What type is this lawyer ??

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username4097242
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#1
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#1
So there are various types of lawyers like criminal, civil etc. So last time my sixth form held a talk with one and he did told us what type of lawyer he was but I forgot. He said that he goes to jail/prison and gives advice to people and that sometimes he has to go in the middle of the night (24/7 service).Does anyone knows what type of lawyer is this ???
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999tigger
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(Original post by vickkyyx)
So there are various types of lawyers like criminal, civil etc. So last time my sixth form held a talk with one and he did told us what type of lawyer he was but I forgot. He said that he goes to jail/prison and gives advice to people and that sometimes he has to go in the middle of the night (24/7 service).Does anyone knows what type of lawyer is this ???
Criminal solicitor.

Duty solicitor i.e on call to take any client that needs a lawyer but doesnt have one. Something most solicitors would hate and likely to be poorly paid.
Looks like the system is under extreme pressure because of cuts.
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username4097242
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(Original post by 999tigger)
Criminal solicitor.

Duty solicitor i.e on call to take any client that needs a lawyer but doesnt have one. Something most solicitors would hate and likely to be poorly paid.
Looks like the system is under extreme pressure because of cuts.
Thank youuu
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999tigger
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#4
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(Original post by vickkyyx)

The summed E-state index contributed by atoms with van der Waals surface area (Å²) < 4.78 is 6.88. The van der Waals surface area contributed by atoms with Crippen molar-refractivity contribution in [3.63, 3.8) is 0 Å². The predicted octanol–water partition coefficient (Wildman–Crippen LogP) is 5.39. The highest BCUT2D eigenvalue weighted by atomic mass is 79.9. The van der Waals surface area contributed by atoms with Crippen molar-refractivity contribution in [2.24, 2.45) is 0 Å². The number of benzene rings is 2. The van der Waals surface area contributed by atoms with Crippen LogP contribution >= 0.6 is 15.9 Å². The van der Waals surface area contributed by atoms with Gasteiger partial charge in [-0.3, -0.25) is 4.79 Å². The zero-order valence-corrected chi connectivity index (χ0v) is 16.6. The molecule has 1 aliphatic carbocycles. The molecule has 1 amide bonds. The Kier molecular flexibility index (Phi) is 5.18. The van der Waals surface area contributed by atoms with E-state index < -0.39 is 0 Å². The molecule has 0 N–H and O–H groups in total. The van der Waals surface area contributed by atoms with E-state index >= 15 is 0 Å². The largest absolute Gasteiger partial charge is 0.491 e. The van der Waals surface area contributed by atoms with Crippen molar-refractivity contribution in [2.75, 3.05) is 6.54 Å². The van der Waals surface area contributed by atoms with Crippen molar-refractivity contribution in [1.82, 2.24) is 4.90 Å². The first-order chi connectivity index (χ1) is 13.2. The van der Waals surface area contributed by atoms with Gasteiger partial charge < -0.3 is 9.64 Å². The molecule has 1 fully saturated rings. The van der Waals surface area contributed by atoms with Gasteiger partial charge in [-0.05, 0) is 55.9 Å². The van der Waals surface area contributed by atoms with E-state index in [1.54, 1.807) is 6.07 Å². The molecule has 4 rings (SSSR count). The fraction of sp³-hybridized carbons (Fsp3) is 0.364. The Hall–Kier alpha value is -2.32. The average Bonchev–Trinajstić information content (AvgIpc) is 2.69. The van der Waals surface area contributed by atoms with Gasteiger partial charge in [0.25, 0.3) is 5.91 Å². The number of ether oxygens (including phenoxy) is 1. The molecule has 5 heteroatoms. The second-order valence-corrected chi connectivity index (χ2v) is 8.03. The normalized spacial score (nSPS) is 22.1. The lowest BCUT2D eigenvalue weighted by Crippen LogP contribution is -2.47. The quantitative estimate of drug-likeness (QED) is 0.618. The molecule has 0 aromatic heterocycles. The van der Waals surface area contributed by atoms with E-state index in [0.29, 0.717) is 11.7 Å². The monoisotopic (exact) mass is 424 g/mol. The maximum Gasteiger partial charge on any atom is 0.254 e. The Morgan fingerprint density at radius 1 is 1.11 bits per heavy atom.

Thank youuu
It would be considered low level work and not a job most solicitors would want considering low pay, clients and poor hours. I believe they sometimes send a trainee. They have difficulty recruiting because of the low pay and fall in legal aid.
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Crazy Jamie
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I will add that I am aware of at least one chambers that have arrangements for their junior barristers to do this work on occasion. But yes, it is very low level work that is usually done by a solicitor. The barristers in the chambers in question were less than happy that the arrangement was made at all.
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Notoriety
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(Original post by Crazy Jamie)
I will add that I am aware of at least one chambers that have arrangements for their junior barristers to do this work on occasion. But yes, it is very low level work that is usually done by a solicitor. The barristers in the chambers in question were less than happy that the arrangement was made at all.
Or even a legal exec?
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Crazy Jamie
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(Original post by Notoriety)
Or even a legal exec?
I don't actually know because I'm not sure if the legal aid certification would require a certain level of lawyer/qualification to cover that role, but it's perfectly possible.
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nulli tertius